Ron Carter & Vitoria Maldonado, Brasil L.I.K.E. Versões Review

a welcome bump to the Latin Jazz catalog


Ron Carter & Vitoria Maldonado, Brasil L.I.K.E. Versões Review

by Roland Freerier

ron-carter-cdRon Carter and Brazilian vocalist Vitoria Maldonado have released another album together titled Brasil L.I.K.E. Versões. The legendary Carter’s bass skills have literally shaped the sound of jazz for decades. For the new album, he is joined by his quartet— pianist Renee Rosnes, drummer Payton Crossley and percussionist Rolando Morales-Matos. Maldonado studied at Berklee before returning to Brazil, and her singing is an amalgamation of jazz and Brazilian music. Brasil L.I.K.E. Versões (stands for Love, Inspiration, Knowledge, Energy) reflects this union as the songs range from the Great American Songbook standards from Cole Porter and the Gershwins to Jobim/de Moraes. The arrangements were written and produced by Ruria Duprat. All the players and arrangements a designed to expose the tasty congeniality of Vitoria Maldonado. Brasil L.I.K.E. Versões features all the same songs found on their 2017 release, Brasil L.I.K.E., but Maldonado sings the songs in Portuguese.

Opening with “Noite e Dia,” the music pulls you into the easy swaying world of Maldonado’s vocal allures. If you enjoyed Brasil L.I.K.E., hearing her singing this song in Portuguese is even sweeter. The arrangement is fresh and creative, allowing Maldonado to be the center of the ensemble. The soloists perform passionately, and the band is relaxed and focused on the feel. Carter always has a fantastic pulse to his bass playing, and this song is no exception.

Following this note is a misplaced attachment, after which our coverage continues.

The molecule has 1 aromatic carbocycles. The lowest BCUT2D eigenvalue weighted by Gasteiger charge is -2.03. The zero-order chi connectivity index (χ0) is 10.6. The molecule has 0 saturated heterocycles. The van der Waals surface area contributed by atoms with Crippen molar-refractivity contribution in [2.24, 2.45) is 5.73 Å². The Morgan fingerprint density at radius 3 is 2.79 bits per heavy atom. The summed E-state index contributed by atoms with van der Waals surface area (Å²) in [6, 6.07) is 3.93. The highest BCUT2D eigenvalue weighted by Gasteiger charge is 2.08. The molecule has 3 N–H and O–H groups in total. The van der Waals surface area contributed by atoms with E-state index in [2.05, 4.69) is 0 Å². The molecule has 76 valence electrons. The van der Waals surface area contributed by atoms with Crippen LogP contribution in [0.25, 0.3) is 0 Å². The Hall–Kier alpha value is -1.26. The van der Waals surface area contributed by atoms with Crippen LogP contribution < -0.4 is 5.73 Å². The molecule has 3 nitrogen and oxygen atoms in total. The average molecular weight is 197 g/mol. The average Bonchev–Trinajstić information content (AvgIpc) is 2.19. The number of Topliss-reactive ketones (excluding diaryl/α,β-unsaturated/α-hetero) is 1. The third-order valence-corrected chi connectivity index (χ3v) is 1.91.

Hearing Maldonado’s version of “Raia o Luar” or “How High the Moon” is a simple joy. Her singing in Portuguese is even more alluring than her English, which does have a strong accent. The arrangement is beautifully written, with strings providing a romantic flair. This arrangement might not be groundbreaking, but it does highlight Maldonado’s interpretation of the melody, which is what any great arrangement’s function is; to highlight the lead voice. Maldonado does possess a beautiful voice, and her delivery accentuates the warmth of the Brazilian rhythm of the ensemble.

Brasil L.I.K.E. Versões is a beautiful addition to the collaboration between Carter and Maldonado. Hearing the Portuguese lyrics to these classics is a delight, and the arrangements are well-conceived and expertly performed. Getting Brasil L.I.K.E. Versões and Brasil L.I.K.E. will be a welcome bump to the Latin Jazz catalog. The former stands out because of the Portuguese lyrics, which allow Maldonado’s voice to excel with her accent and flirty turns.


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